Smart Technology Helps Me Outsmart Scleroderma
With medications, doctors’ appointments, and the hustle and bustle of everyday life, there’s no way I could remember it all if I didn’t have reminders. Most days I’m lucky if I remember to grab my car keys the first time I walk out of the house.
I’ve come to rely on smart technology to simplify some challenges of my chronically ill life. Honestly, I would need a personal assistant to follow me around if it weren’t for smart technology.
I love my calendar app on my smartphone. Besides the obvious, my favorite part is being able to sync it with my husband’s. That means we can see and add events to the same calendar.
My husband and I use the synced feature to remind each other of daily schedules. Whether it’s a doctor’s appointment or picking up laundry detergent, everything gets added to our calendar. This handy tool keeps us on task. There’s even a feature where we can set alerts, so no one forgets anything important.
Without our calendar, I’m positive we would have forgotten to pick up a kid at some point. I’ve definitely been saved a few times by a “pick up Chloe at soccer” alert that popped up on my phone.
My BFF, Alexa
There are so many smart devices available now. I don’t claim to know the best ones, but I can speak on how Amazon’s devices help me.
No matter how much I love my calendar, I try very hard to stay disconnected from my phone when I’m at home. Instead, I rely on the Echo Dot’s Alexa feature to remind me to take my pills and to alert me when I should leave for an appointment. I just have to remember to name the timers. It definitely frazzles me when the reminder tune starts playing, but I can’t remember what it’s for.
Apps to maintain checklists
I remember my college dorm room having colorful sticky notes all over my walls, little notes to remind me to mail a bill or email a professor.
Back then, my notes weren’t as important as they are today. These days, if I forget to pack my medications for an overnight trip, I will suffer and possibly risk health setbacks. So I’ve forgone the sticky note strategy and replaced them with digital note apps. As long as my phone stays charged, notes don’t get lost under piles of clutter.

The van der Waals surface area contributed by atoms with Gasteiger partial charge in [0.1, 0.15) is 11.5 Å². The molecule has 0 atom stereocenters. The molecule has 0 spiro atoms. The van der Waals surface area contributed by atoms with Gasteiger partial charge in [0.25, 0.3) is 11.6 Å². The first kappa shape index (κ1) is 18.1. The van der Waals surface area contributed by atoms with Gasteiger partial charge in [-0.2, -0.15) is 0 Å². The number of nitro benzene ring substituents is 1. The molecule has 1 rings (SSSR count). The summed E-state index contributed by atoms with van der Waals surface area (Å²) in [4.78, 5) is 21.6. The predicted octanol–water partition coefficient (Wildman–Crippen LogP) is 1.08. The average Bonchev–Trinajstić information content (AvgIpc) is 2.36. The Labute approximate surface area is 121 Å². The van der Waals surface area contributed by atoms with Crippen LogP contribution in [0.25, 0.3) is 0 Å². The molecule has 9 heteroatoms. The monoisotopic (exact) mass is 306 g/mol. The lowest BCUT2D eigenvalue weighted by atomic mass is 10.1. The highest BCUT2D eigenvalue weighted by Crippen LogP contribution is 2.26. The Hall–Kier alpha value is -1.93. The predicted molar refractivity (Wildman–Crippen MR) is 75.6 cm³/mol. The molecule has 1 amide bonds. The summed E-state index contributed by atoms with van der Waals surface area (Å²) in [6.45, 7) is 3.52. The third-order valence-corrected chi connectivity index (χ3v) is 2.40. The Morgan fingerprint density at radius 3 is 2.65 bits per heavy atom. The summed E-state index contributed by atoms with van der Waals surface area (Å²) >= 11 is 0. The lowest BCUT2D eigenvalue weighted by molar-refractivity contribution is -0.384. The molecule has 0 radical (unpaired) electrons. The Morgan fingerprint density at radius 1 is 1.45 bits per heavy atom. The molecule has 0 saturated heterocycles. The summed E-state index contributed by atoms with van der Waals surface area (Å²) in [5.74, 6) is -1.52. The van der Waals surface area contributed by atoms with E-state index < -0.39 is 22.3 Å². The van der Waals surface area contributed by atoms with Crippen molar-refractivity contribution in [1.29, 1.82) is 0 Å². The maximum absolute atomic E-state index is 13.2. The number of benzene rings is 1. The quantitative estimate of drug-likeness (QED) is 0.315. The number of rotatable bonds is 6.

Currently, I have two notes pinned to the front page of my phone. One is a list of questions to ask my doctors and the other’s a checklist of everything I need to pack for an upcoming trip. Since I’ll be away at the tail end of winter (March), I can’t forget things like my insulated gloves.
Smart home devices
I’m still learning about smart home technology, but I’ve started to find ways it helps me when my body doesn’t want to cooperate.
We installed a smart lock on our front door, and it’s helped in ways I hadn’t even considered. I’ll be honest, I originally bought it because I thought it was cool to ditch the keys. But this convenient device has saved me during my worst moments.
From the comforts of my bed, I can let family inside through the app on my phone. And my kids use passcodes, so there’s no pounding at the door when they forget their keys. It may seem silly to some, but when the pain is debilitating or I’m shivering uncontrollably, staying inside the blanket cocoon I built around my body is priceless.
Other home devices that make my life easier include voice- and motion-activated lights. These tools are helpful when every step is a challenge or when I have to quickly navigate an emergency trip to the bathroom at night.
Smartwatches and health trackers
I finally splurged and bought a smartwatch that tracks my heart rate and oxygen saturation levels. It also alerts me if anything becomes irregular. When I’m out for a long walk, I like the peace of knowing that I can check my vitals regularly and update my husband when necessary.
I also use the step-counter feature to set weekly goals. I live by Newton’s first law, which explains how a body in motion stays in motion. Exercise is important, but it’s easy to fall victim to laziness when I’m in pain. Having an attainable goal keeps me accountable and reminds me to fight for a healthier version of myself.
I’m always searching for ways that technology can simplify my challenging life. Perhaps some of you have suggestions that could help others. Please feel free to share the ways you use technology to ease the burden of living with a chronic disease.
Note: Scleroderma News is strictly a news and information website about the disease. It does not provide medical advice, diagnosis, or treatment. This content is not intended to be a substitute for professional medical advice, diagnosis, or treatment. Always seek the advice of your physician or other qualified health provider with any questions you may have regarding a medical condition. Never disregard professional medical advice or delay in seeking it because of something you have read on this website. The opinions expressed in this column are not those of Scleroderma News or its parent company, BioNews, and are intended to spark discussion about issues pertaining to scleroderma.